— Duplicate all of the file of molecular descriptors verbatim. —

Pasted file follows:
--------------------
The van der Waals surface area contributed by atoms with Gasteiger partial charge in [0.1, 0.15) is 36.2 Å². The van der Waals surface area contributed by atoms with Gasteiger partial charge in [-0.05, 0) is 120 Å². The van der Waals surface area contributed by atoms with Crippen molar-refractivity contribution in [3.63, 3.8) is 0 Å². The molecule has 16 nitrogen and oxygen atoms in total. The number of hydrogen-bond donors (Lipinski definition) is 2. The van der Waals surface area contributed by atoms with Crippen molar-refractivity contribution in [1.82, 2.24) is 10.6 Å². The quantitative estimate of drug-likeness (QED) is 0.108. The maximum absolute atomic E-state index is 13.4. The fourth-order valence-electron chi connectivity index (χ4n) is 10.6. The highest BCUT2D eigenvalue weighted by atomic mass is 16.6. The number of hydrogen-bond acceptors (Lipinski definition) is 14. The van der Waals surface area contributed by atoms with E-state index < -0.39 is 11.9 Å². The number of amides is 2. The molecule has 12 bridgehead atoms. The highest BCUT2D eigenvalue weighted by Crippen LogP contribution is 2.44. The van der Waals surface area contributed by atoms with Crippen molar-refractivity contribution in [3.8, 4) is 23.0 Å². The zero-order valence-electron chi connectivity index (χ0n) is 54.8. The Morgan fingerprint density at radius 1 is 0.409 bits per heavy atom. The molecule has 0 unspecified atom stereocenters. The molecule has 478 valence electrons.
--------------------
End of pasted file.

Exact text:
The van der Waals surface area contributed by atoms with Gasteiger partial charge in [0.1, 0.15) is 36.2 Å². The van der Waals surface area contributed by atoms with Gasteiger partial charge in [-0.05, 0) is 120 Å². The van der Waals surface area contributed by atoms with Crippen molar-refractivity contribution in [3.63, 3.8) is 0 Å². The molecule has 16 nitrogen and oxygen atoms in total. The number of hydrogen-bond donors (Lipinski definition) is 2. The van der Waals surface area contributed by atoms with Crippen molar-refractivity contribution in [1.82, 2.24) is 10.6 Å². The quantitative estimate of drug-likeness (QED) is 0.108. The maximum absolute atomic E-state index is 13.4. The fourth-order valence-electron chi connectivity index (χ4n) is 10.6. The highest BCUT2D eigenvalue weighted by atomic mass is 16.6. The number of hydrogen-bond acceptors (Lipinski definition) is 14. The van der Waals surface area contributed by atoms with E-state index < -0.39 is 11.9 Å². The number of amides is 2. The molecule has 12 bridgehead atoms. The highest BCUT2D eigenvalue weighted by Crippen LogP contribution is 2.44. The van der Waals surface area contributed by atoms with Crippen molar-refractivity contribution in [3.8, 4) is 23.0 Å². The zero-order valence-electron chi connectivity index (χ0n) is 54.8. The Morgan fingerprint density at radius 1 is 0.409 bits per heavy atom. The molecule has 0 unspecified atom stereocenters. The molecule has 478 valence electrons.